9.1 - Dictionaries
And between lists and dictionaries you pretty much get the two most important and most basic data structures, not just in Python, but in any programming language. And in most languages like Perl or PHP, the associative array is, again, most people's favorite data structure because you can do so many things with it. And like I said, these concepts of dictionaries has many different names in many languages, like HashMaps in Java or Property Bags in C#, or Associative Arrays in Perl or PHP, but they basically are the same thing.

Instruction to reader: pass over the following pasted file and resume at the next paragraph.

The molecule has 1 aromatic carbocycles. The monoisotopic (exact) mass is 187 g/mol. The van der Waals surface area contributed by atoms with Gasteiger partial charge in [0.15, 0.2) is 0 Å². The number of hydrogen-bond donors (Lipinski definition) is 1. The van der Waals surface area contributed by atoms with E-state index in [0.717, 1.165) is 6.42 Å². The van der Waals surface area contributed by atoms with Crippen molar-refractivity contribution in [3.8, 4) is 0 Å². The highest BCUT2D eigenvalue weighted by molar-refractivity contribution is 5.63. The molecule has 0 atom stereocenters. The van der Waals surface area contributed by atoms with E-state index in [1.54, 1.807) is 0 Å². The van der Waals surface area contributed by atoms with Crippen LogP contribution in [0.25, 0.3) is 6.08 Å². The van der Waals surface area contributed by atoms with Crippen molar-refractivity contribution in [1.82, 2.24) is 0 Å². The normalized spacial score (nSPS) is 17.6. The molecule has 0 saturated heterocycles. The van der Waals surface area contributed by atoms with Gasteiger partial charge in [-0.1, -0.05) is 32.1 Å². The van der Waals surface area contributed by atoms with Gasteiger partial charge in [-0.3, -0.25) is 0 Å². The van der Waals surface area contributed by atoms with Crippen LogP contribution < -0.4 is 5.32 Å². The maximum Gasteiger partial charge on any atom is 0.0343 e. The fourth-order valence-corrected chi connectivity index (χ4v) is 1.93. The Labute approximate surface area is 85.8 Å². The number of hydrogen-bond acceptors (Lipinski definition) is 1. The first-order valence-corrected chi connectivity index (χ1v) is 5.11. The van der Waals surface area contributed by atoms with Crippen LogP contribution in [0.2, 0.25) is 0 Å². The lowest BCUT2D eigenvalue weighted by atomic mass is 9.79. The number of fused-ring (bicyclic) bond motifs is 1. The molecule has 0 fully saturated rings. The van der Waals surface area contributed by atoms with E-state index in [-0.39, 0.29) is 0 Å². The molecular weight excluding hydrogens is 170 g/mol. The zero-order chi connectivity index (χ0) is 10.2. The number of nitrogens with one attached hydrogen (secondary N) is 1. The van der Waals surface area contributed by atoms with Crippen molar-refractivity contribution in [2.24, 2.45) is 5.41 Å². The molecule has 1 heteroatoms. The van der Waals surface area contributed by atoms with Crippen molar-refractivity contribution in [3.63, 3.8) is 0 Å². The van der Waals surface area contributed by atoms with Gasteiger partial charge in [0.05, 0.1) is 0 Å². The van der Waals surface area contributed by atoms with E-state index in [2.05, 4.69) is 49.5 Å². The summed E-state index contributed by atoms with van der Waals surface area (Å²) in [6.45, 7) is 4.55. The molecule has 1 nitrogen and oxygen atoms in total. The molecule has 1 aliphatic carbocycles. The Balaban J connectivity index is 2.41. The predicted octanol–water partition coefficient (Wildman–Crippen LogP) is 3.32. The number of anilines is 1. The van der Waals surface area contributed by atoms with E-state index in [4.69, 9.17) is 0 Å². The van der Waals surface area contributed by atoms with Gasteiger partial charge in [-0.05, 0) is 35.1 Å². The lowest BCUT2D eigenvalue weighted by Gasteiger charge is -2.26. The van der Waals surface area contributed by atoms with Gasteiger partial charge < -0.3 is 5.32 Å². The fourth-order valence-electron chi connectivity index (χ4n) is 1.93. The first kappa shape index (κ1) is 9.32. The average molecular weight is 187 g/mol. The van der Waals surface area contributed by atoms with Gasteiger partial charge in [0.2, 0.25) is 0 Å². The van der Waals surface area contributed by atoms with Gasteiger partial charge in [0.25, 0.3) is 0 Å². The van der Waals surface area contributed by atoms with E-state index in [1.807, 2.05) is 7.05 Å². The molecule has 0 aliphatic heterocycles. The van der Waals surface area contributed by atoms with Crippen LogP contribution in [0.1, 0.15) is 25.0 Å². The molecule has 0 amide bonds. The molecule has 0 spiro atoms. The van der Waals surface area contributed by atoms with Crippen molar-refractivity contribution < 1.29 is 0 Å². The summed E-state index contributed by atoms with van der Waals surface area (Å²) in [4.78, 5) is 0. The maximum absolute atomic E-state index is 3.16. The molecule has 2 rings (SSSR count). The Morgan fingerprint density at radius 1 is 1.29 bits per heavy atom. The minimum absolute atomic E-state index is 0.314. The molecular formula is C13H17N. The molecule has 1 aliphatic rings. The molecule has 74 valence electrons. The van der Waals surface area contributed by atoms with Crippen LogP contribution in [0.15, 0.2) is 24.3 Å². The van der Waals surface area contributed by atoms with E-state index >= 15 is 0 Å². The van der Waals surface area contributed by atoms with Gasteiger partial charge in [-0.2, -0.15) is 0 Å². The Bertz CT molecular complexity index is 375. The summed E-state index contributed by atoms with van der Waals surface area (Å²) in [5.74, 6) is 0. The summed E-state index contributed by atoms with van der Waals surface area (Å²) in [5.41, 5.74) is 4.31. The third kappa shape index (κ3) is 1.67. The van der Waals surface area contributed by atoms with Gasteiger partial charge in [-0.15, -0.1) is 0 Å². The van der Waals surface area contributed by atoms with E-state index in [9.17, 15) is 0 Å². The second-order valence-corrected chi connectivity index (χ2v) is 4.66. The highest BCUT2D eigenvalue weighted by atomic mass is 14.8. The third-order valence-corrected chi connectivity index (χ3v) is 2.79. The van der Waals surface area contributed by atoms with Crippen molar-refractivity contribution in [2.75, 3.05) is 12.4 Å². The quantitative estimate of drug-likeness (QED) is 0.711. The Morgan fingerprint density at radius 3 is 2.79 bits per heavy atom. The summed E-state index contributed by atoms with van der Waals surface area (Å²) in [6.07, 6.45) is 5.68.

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Hey and welcome to Chapter 9. This is Python dictionaries. My favorite chapter in the whole book is files because that is where it sort of comes together. This may be your favorite chapter. Python dictionaries are one of the things that people sort of fall in love with and Python is like, I can do so many things with dictionaries. And dictionaries are our second data structure, our second kind of collection. And the basic definition of a collection is more than one thing in a single variable, and a way of indexing and looking up and manipulating things in that single variable. And so we have the list and now we have the dictionary. And between lists and dictionaries you pretty much get the two most important and most basic data structures, not just in Python, but in any programming language. So to review, the idea of a collection is we put more than one thing in, whereas our regular old variable that is not a collection, a non-collection variable like x, we stick a 2 in. We say x = 4 and we sort of implicitly know that now it has a 4 in it, but the 2 is long gone, it’s been overwritten. So the two collections we’ve talked about, the list is a very ordered collection. Everything is very precise, zero, one, two, three, four. You append at the end. And when you start deleting, it all stays compacted, and the position is the key to it. But a dictionary is a more of a mess. You put things in, and you give them a label, and you get things back out. And so they don’t always stay in order, the order shifts around. But, they’re super powerful, because it’s a key-value pair, and you give each item a key. You give it a key on the way in, and you get a key on the way back out. And so inside of a dictionary everything has to have a label. You can’t just put something in a dictionary, you have to give it a label and a value, or a key and a value. So the key is, when we say key, it’s like the thing to unlock or thing to find that thing. It’s a general concept in many languages called associative array and you can kind of look up and learn a bit more about associative arrays. And in most languages like Perl or PHP, the associative array is, again, most people’s favorite data structure because you can do so many things with it. So dictionaries are Python’s most powerful collection. It’s like a little baby database, key-value, you look something up, your name and a phone number, or a phone number and name, but there’s key and a value. And like I said, these concepts of dictionaries has many different names in many languages, like HashMaps in Java or Property Bags in C#, or Associative Arrays in Perl or PHP, but they basically are the same thing. They’re memory-based key-value stores. So, like I said the whole idea of these collections is they have more than one thing, but the question is how you put stuff in and how you get stuff out is what changes. And so here we’re going to make a dictionary. And this is a constructor that basically says, make me an empty dictionary object. If we’re doing this with a constant, we just use a curly braces. Curly braces are for dictionaries. And then so purse is a variable of type dictionary, and it now has nothing in it. Whereas in the list we had to append stuff, we use the index operator on the left-hand side of an assignment statement to indicate the key. So this ends up being the value, and this is the key. The key-value pair. And so we’re putting 12 into the purse, but on the way in we’re labeling it with money, right? And so 12 is going in, 12 is the value and we’re putting it into purse, but we’re storing it under money. So I would say this as purse sub money equals 12. Money is the label, the index, the tag, whatever you want to call it. But it is the way we’re going to label this number 12 as we go in. And we’re going to put 3 in and we’re going to label it candy, and we’re going to put 75 in and we’re going to label it tissues. So inside of purse we have these key-value pairs. Say hey, what’s in purse? Well, money is 3. Under the tag tissues, we have 75. And under the tag candy, we have 3. It’s important that the order of these dictionaries is somewhat unpredictable. They don’t always come out in the same order. And so we’ll have to learn later about how to sort them and how to do stuff to them. But think of them for now as a unsorted bag of values. But it does remember no matter how they get moved around what the label-to-value mapping is. To pull something out, we say purse[‘candy’]. So we use the exact label that we used to put it in. We use that to pull it back out. So purse[‘candy’] is 12. So it says go look up and find in this dictionary the thing that has a key of candy and then pull that number out, so that’s the number that comes out and gets printed. We can update these variables. The dictionary contents are mutable, which means they can be changed. So we can go grab the old value, purse[‘candy’], which is a 3, add 2 to it, and then put a 5 back in. And then we can print this out, and then the 3 has been modified to become 5. So we can use them on right-hand sides of expressions, on left-hand sides of expressions, away you go. So it’s really a lot like lists. If we look at an example from a previous chapter on these lists, now we make an empty list, we make an empty dictionary. We add into position 0, which is because it’s empty, a 21. And we put in position 1 a 183. Here we put a into this dictionary under the key age 21 and into this dictionary under the key course, we put in 182. Right? And if we print them, we see that there is an implicit position, position 0 and position 1. There’s an implicit position so we don’t have to show the position. Python could choose to show that, but it doesn’t. And then if we print a dictionary, it shows us with curly braces to say this is a dictionary, not a list. And it uses this key: value, key: value. And order again isn’t the same. We put in age then course then we got out course then age. Just don’t expect the order of dictionaries to be a predictable thing. And then continuing on, they’re mutable. Which means we say lst sub 0 and this is an index. So in a list the index is the position, and we put a 23. We put a 23 into position 0 and so when we see that, we see a 23 coming out. And here if we’re going to change something, we’re going to say, go find that thing marked with the tag age and replace that with 23. So that puts the 23 in here and replaces it with 23 and so when we print that out, we get 23. But basically, they’re similar. But dictionaries have these labels that we have to use everywhere and lists have positions. So lists are compacted, they always start at 0 even if there is only, if there’s none in there this doesn’t start at 0, but there is one or more things the first one is always 0. And while we haven’t deleted stuff from lists, once we start deleting stuff from lists they get compacted. But not true for dictionaries. They just kind of remove the key because they’re not particularly in any order anyways. So, again, we can see this all happening. I like to think of, in my mind, a picture of these things where a list has kind of a key or the way we look something up, it’s a 0, 1, and if there were more of these, it would be 0, 1, and 2. Whereas a dictionary, the key is some kind of a string, this is how we look it up. And they both have values, right? They both have values in them, and that’s how it works. And so, when we put these things in, the list gets extended, it’s always going to be extended at the end. If you called append() again, there would be a sub 2 in here. And we put some number in there, and we print them out. And then, when we go and change this 23, we put it in here, it gets wiped out. They are mutable, which means these values are mutable. The keys are sort of not. In lists, the keys are simply an artifact. You can’t change them, but you can delete items. You can delete items from lists, which we haven’t done yet, but we will be able to delete items from lists. And so the same thing is true. We can delete items here, which we haven’t done yet. But you can also change them. So ddd[‘age’] will go look up age and then stick 23 in there and that’s changing. So they’re very similar structures. The key difference, the significant difference, is that the key mechanism, and the way we look up an entry inside the collection, is different between them. We can make constants and the printouts of these things conveniently in Python show us the constant syntax. So it’s like, what’s in this dictionary? So we start with a curly brace for a constant, and then we have key, value, key, value, key, value. Now I have been using strings for keys and numbers for values, which is actually a pretty common shape, but it doesn’t have to be that. So just because I’m using it doesn’t mean that’s always that way. And so this creates a dictionary constant. And then that gets assigned in the jjj variable. Just like it’s no different than saying x = 3, this is an integer constant that gets assigned into x. We print it out and it looks exactly kind of the same, but the order’s different, because dictionaries mess with order. You can make empty dictionaries with just curly braces and print those out as well. So up next, we’re going to start talking about the kinds of applications, the kinds of problems that we’re going to solve using dictionaries.